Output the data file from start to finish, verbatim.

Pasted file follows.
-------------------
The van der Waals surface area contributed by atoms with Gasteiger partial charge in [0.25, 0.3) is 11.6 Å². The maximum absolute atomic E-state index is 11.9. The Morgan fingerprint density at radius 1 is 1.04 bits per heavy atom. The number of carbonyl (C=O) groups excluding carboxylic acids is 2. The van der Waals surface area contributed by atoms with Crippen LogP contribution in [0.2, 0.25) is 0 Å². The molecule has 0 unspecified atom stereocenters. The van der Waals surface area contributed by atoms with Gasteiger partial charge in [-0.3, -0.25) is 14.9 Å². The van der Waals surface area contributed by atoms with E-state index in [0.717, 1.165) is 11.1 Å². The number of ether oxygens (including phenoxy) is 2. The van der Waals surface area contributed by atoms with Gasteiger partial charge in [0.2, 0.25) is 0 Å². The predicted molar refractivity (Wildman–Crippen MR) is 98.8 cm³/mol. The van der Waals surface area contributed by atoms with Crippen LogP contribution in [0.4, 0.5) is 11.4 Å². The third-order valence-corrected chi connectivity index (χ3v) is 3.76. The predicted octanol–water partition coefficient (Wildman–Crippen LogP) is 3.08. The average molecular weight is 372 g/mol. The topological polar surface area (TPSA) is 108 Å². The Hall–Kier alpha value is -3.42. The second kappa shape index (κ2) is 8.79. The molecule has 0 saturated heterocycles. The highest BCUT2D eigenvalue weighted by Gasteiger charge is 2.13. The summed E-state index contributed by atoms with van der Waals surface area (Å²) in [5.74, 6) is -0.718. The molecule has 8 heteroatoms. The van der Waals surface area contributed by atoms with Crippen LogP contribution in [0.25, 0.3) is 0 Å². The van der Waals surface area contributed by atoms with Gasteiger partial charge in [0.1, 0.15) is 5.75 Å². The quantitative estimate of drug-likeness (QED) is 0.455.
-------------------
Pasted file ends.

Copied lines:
The van der Waals surface area contributed by atoms with Gasteiger partial charge in [0.25, 0.3) is 11.6 Å². The maximum absolute atomic E-state index is 11.9. The Morgan fingerprint density at radius 1 is 1.04 bits per heavy atom. The number of carbonyl (C=O) groups excluding carboxylic acids is 2. The van der Waals surface area contributed by atoms with Crippen LogP contribution in [0.2, 0.25) is 0 Å². The molecule has 0 unspecified atom stereocenters. The van der Waals surface area contributed by atoms with Gasteiger partial charge in [-0.3, -0.25) is 14.9 Å². The van der Waals surface area contributed by atoms with E-state index in [0.717, 1.165) is 11.1 Å². The number of ether oxygens (including phenoxy) is 2. The van der Waals surface area contributed by atoms with Gasteiger partial charge in [0.2, 0.25) is 0 Å². The predicted molar refractivity (Wildman–Crippen MR) is 98.8 cm³/mol. The van der Waals surface area contributed by atoms with Crippen LogP contribution in [0.4, 0.5) is 11.4 Å². The third-order valence-corrected chi connectivity index (χ3v) is 3.76. The predicted octanol–water partition coefficient (Wildman–Crippen LogP) is 3.08. The average molecular weight is 372 g/mol. The topological polar surface area (TPSA) is 108 Å². The Hall–Kier alpha value is -3.42. The second kappa shape index (κ2) is 8.79. The molecule has 0 saturated heterocycles. The highest BCUT2D eigenvalue weighted by Gasteiger charge is 2.13. The summed E-state index contributed by atoms with van der Waals surface area (Å²) in [5.74, 6) is -0.718. The molecule has 8 heteroatoms. The van der Waals surface area contributed by atoms with Crippen LogP contribution in [0.25, 0.3) is 0 Å². The van der Waals surface area contributed by atoms with Gasteiger partial charge in [0.1, 0.15) is 5.75 Å². The quantitative estimate of drug-likeness (QED) is 0.455.